Las regiones agrícolas del valle Imperial, USA y del valle de Mexicali, México, se encuentran en la misma región geográfica, comparten la misma agua del río Colorado y tienen los mismos cultivos. Un tema relevante de atención en ambos lados de la frontera es la atencion de malezas, mismas que se han incrementado de manera dramática, lo que afecta el rendimiento y calidad de los cultivos. Para el caso del valle de Mexicali, el gobierno del estado de Baja California tiene especial interés en fortalecer estrategias en ambos lados de la frontera para mantener en niveles aceptables la presencia de malezas. Un aspecto fundamental para lo anterior, es contar con personal técnico capacitado para interactuar en el valle Imperial y el de Mexicali.
Posted Jul 15, 2014 9:59 AM by Carlos R. Orozco-Riezgo, Director de Infraestructura Hidroagricola. Gobierno del Estado de Baja Califoria. Mexico.
6
As a former farmer, I grew on average six different crops each year for 28 years. Dealing with new weeds and the new regulatory laws that came to be over the course of time, proved to be one of the most critical areas for the profitability of my farming operation. I cannot assert strongly enough as to the importance of having highly trained and certified specialists in the area of weed control to share this valuable information to the farmers involved in crop production. In this time of drought and water shortages, it is is even more imperative that the knowledge and expertise for weed control exist for the farming community to help assure the viability of Imperial county's $2 billion per year Ag Industry.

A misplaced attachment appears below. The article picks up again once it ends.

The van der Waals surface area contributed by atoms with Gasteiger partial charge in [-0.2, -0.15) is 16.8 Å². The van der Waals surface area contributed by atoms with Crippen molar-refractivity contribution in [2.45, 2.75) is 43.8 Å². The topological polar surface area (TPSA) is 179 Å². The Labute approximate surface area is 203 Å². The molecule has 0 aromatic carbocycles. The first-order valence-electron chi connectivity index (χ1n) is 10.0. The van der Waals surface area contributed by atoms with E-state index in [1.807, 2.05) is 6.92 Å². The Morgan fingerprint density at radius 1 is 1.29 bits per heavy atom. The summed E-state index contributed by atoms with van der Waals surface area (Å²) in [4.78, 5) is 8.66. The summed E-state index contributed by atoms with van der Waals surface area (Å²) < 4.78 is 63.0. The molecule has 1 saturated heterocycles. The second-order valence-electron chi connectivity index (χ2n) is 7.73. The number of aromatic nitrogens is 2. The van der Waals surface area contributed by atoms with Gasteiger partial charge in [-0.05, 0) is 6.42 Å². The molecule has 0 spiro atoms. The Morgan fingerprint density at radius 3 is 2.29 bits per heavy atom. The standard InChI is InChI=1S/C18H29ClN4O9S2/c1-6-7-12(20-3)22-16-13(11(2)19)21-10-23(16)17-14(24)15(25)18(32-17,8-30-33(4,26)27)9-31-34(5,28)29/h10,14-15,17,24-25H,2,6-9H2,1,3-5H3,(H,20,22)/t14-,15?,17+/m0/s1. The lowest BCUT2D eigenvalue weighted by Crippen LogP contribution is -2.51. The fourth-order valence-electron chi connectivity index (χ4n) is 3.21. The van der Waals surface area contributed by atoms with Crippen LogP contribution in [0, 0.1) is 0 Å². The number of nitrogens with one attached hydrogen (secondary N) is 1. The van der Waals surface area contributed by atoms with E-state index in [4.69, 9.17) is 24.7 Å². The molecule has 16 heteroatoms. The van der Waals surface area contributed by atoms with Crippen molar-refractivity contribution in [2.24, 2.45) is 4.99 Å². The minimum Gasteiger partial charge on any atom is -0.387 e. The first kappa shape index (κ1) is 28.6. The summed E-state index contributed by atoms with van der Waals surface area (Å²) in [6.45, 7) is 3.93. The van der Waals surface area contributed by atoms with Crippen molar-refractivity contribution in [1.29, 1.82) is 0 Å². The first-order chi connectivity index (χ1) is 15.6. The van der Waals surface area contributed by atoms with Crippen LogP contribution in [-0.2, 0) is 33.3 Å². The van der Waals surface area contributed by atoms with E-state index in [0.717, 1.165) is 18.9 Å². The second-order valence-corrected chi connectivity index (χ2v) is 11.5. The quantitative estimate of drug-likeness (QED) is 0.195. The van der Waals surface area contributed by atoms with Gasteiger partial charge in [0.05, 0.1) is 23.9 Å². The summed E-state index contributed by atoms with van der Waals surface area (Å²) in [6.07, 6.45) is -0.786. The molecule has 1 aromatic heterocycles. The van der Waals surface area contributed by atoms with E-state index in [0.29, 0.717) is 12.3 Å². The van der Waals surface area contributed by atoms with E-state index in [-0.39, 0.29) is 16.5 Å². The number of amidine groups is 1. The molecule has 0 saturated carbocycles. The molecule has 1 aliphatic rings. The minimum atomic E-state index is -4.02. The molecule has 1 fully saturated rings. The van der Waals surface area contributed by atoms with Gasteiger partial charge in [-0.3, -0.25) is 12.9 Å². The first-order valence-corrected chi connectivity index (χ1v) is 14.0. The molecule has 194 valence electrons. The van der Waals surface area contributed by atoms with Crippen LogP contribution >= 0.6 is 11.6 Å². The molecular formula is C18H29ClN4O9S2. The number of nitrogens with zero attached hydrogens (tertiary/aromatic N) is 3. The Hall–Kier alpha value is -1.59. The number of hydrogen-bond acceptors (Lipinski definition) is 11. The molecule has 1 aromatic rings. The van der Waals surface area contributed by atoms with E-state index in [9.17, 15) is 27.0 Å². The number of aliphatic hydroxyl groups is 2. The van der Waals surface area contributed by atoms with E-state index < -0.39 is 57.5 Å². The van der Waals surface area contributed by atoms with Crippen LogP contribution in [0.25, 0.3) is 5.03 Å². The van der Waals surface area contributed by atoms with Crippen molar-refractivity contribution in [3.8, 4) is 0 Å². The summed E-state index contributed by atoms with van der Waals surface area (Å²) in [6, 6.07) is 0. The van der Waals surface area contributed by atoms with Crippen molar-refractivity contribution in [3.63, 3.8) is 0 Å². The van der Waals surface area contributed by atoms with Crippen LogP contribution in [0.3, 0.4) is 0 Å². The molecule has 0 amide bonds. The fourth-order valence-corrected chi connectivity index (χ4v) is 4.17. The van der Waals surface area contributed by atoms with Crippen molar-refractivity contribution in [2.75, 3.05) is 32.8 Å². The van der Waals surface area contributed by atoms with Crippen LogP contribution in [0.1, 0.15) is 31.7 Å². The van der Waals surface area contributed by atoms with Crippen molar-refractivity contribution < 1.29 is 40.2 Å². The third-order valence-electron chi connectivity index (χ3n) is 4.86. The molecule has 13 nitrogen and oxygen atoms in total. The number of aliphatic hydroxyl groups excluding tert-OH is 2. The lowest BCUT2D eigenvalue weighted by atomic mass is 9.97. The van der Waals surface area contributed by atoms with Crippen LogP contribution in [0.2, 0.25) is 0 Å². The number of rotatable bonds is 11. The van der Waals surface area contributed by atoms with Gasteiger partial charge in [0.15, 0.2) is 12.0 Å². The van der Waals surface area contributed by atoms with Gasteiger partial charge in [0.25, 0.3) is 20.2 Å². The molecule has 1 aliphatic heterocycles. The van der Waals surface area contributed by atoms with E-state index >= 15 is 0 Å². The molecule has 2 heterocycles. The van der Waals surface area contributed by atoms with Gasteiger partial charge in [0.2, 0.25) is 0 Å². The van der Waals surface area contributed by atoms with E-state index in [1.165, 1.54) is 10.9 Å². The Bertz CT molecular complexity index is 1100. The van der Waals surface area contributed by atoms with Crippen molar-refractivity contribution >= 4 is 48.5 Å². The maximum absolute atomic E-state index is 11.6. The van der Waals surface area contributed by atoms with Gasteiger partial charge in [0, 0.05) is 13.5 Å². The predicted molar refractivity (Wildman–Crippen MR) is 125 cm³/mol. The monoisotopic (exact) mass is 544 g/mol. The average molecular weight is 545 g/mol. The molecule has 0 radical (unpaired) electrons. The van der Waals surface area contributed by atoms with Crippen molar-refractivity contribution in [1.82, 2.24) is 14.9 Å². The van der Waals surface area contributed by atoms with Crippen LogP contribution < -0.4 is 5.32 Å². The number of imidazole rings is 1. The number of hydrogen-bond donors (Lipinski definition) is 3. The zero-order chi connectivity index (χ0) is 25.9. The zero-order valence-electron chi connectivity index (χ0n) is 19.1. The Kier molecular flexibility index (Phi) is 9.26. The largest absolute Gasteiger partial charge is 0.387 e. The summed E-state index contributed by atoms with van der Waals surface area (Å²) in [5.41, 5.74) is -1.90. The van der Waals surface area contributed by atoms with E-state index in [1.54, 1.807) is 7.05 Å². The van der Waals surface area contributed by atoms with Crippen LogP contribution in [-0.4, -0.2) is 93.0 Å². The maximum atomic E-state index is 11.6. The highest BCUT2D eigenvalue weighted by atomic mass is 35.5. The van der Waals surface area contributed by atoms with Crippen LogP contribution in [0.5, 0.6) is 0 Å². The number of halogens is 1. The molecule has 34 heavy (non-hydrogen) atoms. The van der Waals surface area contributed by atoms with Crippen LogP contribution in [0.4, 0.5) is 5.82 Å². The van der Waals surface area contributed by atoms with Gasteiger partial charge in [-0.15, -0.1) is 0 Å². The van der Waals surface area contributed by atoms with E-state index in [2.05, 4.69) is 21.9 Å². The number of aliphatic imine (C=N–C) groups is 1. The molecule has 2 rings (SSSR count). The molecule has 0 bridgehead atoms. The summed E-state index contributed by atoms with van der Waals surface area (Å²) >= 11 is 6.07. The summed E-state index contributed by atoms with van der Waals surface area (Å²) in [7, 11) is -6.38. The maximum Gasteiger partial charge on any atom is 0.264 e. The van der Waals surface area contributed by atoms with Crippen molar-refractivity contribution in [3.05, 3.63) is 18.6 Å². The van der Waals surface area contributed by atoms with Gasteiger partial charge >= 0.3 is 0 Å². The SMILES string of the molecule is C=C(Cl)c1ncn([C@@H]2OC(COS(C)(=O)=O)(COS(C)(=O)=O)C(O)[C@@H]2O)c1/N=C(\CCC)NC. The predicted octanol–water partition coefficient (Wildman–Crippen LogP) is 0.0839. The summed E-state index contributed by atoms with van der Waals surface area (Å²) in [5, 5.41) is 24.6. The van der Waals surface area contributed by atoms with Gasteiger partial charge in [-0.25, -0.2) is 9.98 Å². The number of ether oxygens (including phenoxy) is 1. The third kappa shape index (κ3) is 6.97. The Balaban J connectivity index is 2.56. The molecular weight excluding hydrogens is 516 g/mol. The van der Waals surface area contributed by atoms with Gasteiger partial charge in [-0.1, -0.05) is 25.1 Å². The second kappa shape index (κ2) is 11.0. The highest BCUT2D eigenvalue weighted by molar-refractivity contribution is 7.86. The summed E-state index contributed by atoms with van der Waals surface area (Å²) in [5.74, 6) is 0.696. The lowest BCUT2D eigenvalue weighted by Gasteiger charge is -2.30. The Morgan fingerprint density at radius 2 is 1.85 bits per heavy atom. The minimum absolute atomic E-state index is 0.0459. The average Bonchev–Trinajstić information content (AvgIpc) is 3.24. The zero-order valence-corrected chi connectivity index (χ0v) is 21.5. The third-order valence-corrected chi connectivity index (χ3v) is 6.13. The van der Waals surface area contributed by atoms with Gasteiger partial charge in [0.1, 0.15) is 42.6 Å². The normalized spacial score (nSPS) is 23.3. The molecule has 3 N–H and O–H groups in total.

Posted Jul 15, 2014 2:45 PM by Douglas dahm
7
As the Desert and Inland Natural Advisor also covering Riverside and Imperial Counties I see firsthand the importance of this position. My expertise in in plant management in wildlands and yet I receive significant requests from agricultural producers in this region for help with weed management. These two counties produce over $2 billion of worth of products, but do not have a dedicated advisor to assist growers managing weeds. Desert environments are unique and desert agriculture is also unique, having worked with local and state agencies in the area as well as with PCA's I know there is a strong need for this position. This much needed new UCANR academic would be able to integrate well with the community, should be very successful, and continue with the strong history of UCANR working with California's agricultural producers.
Posted Jul 16, 2014 12:48 PM by Chris McDonald
8
The California Alfalfa & Forage Association supports filling the proposed position “Low Desert Weed Science Advisor-Imperial and Riverside Counties.” This unique, $2 billion growing region needs a weed science advisor focused on the needs specific to this area. The recent retirement of a UC regional advisor for invasive plants in Southern California makes this position all the more timely and important. Filling this position will ensure that local land managers and growers have access to the information they need when dealing with both weeds and invasives.
Posted Jul 18, 2014 9:50 AM by California Alfalfa & Forage Association
9